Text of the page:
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Digital Monitoring – 14 Questions Ofsted May Ask You During an Inspection and Why

3 minute read
By Smoothwall

Monitoring can have an impact on many different aspects of an Ofsted inspection, so it’s important to understand the kind of questions they may ask you to ensure you are prepared.

Here is a list of 14 questions Ofsted could ask:

  1. Is safeguarding practice effective in implementation?
  2. How often is your school/college’s safeguarding policies and related policies reviewed?
  3. Are your leaders aware of how to identify and respond to online safety concerns?
  4. Are your staff trained to identify when a pupil may be at risk of neglect, abuse or exploitation and do they know how to report concerns? Do they evidence those concerns?
  5. Are your children safe from discrimination and bullying?
  6. Do your children understand how to stay safe online?
  7. Do your leaders understand how to identify if children are at risk of County Lines?
  8. How does your school/college monitor for incidents of peer on peer abuse?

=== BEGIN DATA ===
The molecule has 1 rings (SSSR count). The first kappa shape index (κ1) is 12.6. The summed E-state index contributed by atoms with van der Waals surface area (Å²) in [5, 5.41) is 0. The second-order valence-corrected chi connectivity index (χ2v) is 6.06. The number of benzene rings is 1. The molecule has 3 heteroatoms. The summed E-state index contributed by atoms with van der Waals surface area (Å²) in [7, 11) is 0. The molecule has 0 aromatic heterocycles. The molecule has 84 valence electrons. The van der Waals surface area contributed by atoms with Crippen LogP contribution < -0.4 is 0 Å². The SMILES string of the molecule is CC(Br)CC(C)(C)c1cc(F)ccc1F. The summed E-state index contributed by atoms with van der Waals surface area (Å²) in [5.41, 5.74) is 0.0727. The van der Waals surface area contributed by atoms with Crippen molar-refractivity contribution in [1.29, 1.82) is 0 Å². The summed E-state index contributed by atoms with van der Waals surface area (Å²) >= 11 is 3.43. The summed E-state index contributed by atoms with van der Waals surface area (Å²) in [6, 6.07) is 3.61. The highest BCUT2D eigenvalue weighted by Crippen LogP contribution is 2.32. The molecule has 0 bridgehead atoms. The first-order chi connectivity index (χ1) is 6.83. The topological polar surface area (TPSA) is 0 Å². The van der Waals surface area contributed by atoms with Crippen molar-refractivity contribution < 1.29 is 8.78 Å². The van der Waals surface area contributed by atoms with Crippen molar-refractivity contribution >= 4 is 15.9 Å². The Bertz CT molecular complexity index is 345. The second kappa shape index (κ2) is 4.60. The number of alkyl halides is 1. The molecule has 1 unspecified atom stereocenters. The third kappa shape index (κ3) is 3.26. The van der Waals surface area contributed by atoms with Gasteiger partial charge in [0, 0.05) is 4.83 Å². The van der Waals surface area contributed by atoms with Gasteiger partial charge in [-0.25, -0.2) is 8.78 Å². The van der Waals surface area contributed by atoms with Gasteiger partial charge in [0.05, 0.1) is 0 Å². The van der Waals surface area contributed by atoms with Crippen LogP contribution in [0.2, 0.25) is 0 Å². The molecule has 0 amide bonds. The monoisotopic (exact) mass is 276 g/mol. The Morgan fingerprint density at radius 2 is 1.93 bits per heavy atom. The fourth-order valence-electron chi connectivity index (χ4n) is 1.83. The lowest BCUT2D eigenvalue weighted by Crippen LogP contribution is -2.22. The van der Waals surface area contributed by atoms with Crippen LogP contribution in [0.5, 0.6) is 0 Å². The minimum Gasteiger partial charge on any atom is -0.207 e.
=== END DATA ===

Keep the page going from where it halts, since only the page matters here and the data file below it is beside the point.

9. How effectively does your school/college protect children from extremism and radicalisation?
  10. Does your DSL have enough time, training and resource to fulfil the demands required of the role?
  11. Looking at your child protection record, can you tell me how this incident of peer on peer abuse was dealt with in more detail? (Your school will be expected to show a record of incidents, and evidence of how they were acted upon, which external agencies were involved etc.)
  12. How do your leaders Identify children and learners who may need early help or are at risk of neglect, abuse, grooming or exploitation? (Give examples).

Reasons why Ofsted may ask these questions

Ofsted wants to ensure your school safeguarding is effective, including the online aspect of safeguarding. They expect to see a correct understanding of statutory guidelines and that the correct policies are in place to implement them. They want to see evidence that your school effectively identifies risk and checks that effective action has been taken.

Monitoring helps identify students at risk. Effective solutions are up to date and understand the risks that schools need to detect. They can categorise risk and work at speed so that serious concerns can be raised and actioned quickly. Monitoring can identify students at risk by their online behaviour and can pick up concerns that a school may not otherwise be aware of.

Ofsted are likely to talk to a range of staff members, governors, and pupils and will ask for feedback through parent view or sometimes speak to parents directly.

Sometimes there can be a disconnect between what the school thinks the safeguarding culture is and the reality experienced by pupils and teachers. For example, teachers may feel there is no bullying in the school, but parents and pupils may see it as a problem. Digital monitoring systems can be effective in identifying bullying without pupils having to tell anyone.

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